2. I tried using COLMAP->openMVS as you describe above, but I couldn’t figure out how to do the second step in the openMVS part. When I “convert scene” from the nvm file from COLMAP, no mvs file is produced for the next step. Am I missing something here?

    1. Sometimes this happens if there’s no matches in the nvm file. Try loading COLMAP and then importing the nvm file to see if it contains calibrated cameras.

      1. I don’t see where you can import an nvm file in COLMAP. I tried “import model”, but that does accept .nvm files, instead it requires a folder with cameras.bin, images.bin, points3D.bin and project.ini files in it. There is also “import model from”, but that only accepts a .ply file. I believe I got a decent sparse reconstruction in COLMAP, but here’s my .nvm file if you want to take a look:

        Also, here’s a photo of my sparse reconstruction in COLMAP:

        I appreciate any help you can give me!

  3. Nevermind, I think I figured it out. The images need to be in the same folder the whole time. Either that or openMVS didn’t like name image names, not sure which. I just moved them all the the same folder where I would be saving the nvm file and I renamed them all 1, 2 3, etc before starting COLMAP and making the sparse reconstruction. I exported that nvm to the image folder and now openMVS seems to be working now. Hopefully the final mesh will look good!

      1. Thanks for all your help, the model turned out great! I wanted to mention something I noticed – you said you had to reduce the resolution in the refinement step of openMVS becasue you ran out memory, but actually that shouldn’t necessarily stop you from running the refinement at max resolution.

        I have a 32GB RAM machine, but I still ran out of memory when I did a second project with more images (a little over 100). However, I realized that even when no more RAM is available, it continues to process at a reasonable rate using the paging file. My paging file is on an SSD, so I’m sure that helps, but most rigs use an SSD for the OS and applications these days anyway, so I thought that might be the case for you as well.

        When my RAM ran out (and of course my disk usage spiked), I noticed my processor usage for RefineMesh.exe only dropped from 95-100% to about 55-60%, implying that it was still churning along at around 60% of the max speed. The total time for the refinement was around 6 hours (using all 4 cores on a 3.5GHz i5), which isn’t too bad if you’re letting it run overnight anyway. Of course, if you’re trying to simultaneously use your computer for other tasks, things will be quite slugging with no available RAM. It might be nice if there was an option to cap the applications memory usage, similar to how you can reduce the number of cores it uses, but nonetheless it still produces great models!

        Also, I think I determined that it was the filenames that was messing me up originally, so I includes a file-renaming script in my pipeline and haven’t had any problems since. Not sure if you still need the images in the same folder, but I’m keeping them there for now anyway (if it ain’t broke, don’t fix it!)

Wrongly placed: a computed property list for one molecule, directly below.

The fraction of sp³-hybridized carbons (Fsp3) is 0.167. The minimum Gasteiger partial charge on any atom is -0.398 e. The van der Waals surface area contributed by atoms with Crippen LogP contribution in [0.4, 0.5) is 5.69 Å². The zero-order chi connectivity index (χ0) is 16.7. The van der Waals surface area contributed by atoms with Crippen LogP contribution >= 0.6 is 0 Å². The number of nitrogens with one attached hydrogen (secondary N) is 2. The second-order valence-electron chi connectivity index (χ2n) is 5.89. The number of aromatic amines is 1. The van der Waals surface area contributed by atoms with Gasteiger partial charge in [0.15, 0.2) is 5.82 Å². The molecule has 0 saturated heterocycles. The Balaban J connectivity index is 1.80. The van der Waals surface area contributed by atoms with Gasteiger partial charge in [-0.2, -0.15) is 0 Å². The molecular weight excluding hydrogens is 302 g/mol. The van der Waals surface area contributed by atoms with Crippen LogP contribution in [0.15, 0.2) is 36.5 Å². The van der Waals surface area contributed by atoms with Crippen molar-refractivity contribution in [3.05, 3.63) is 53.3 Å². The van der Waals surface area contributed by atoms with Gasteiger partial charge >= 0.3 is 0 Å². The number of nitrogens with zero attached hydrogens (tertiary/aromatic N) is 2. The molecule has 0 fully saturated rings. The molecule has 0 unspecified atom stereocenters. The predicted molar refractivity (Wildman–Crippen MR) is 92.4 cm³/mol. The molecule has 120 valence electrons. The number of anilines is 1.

TL;DR – Running out of memory doesn’t slow down refinement that much if you have an SSD, and some filenames are a problem for openMVS.

  4. Have you tried using openMVG and openMVS?
    Both of them have tons of parameters?
    You can make openMVG get same result (if not better) than COLMAP.

    1. I have, but I just can’t get openMVG to reliably match my photos. I don’t know if it’s the way I do things (I take photos pretty fast and loose and mix variable focal lengths), or just the way I’ve got openMVG set up, but I’ve literally never been able to get decent matches with anything but the sample data that’s in the openMVG repository.

  5. Do you know if openMVS (for Windows) also uses CUDA on GPUs or does it only use CPU processing? If it also uses GPUs can you than accelerate the computations?

    1. As far as I’m aware, it does not, sadly. In fact, I don’t think I’ve found a free/open source solution that handles dense reconstruction/meshing using the GPU (could be wrong though)

  6. I am using Mac and kind of stuck with OpenMVS or OpenMVG, neither seems to be working when I tried to build 😦

    Currently using this method: CMVS PMVS

    1. Yeah, I find macs just aren’t cutting it these days for scientific software, especially fast moving (developmentally) stuff like photogrammetry software that generally uses CUDA. It can be done, but not something I’m familiar with.

      1. I ended up using CloudCompare which is available as binary app for Mac. I am hoping that Mac is catching up with their own iOS devices to generate point cloud and meshing. Fingers crossed!

  7. Whenever I run DensifyPointCloud on Windows, it is VERY noisy and looks uncalibrated and unusable, meanwhile my sparse NVM export is clean and very accurate, with 5 views per point in some cases. Whenever I run DensifyPointCloud on Linux, it is very clean. I should note my Windows machines is AMD while my Linux machine is using Intel for the CPU which provides AVX & SSE. This is odd because I believe cDc mentioned on the openmvs page that Windows is the targeted platform.

    1. Yeah, that’s normal – you need to go all the way to mesh. The densified point cloud is just an intermediate stage, it’s not an end in itself.

      If you’re just wanting a dense point cloud, stick with COLMAP, or use VisualSFM and PMVS/CMVS (Or Meshroom)

  8. Hello, at the end of the tutorial you use a kind of widget on the website to view the 3D model. What widget or canvan is it?
    And thanks for the tutorial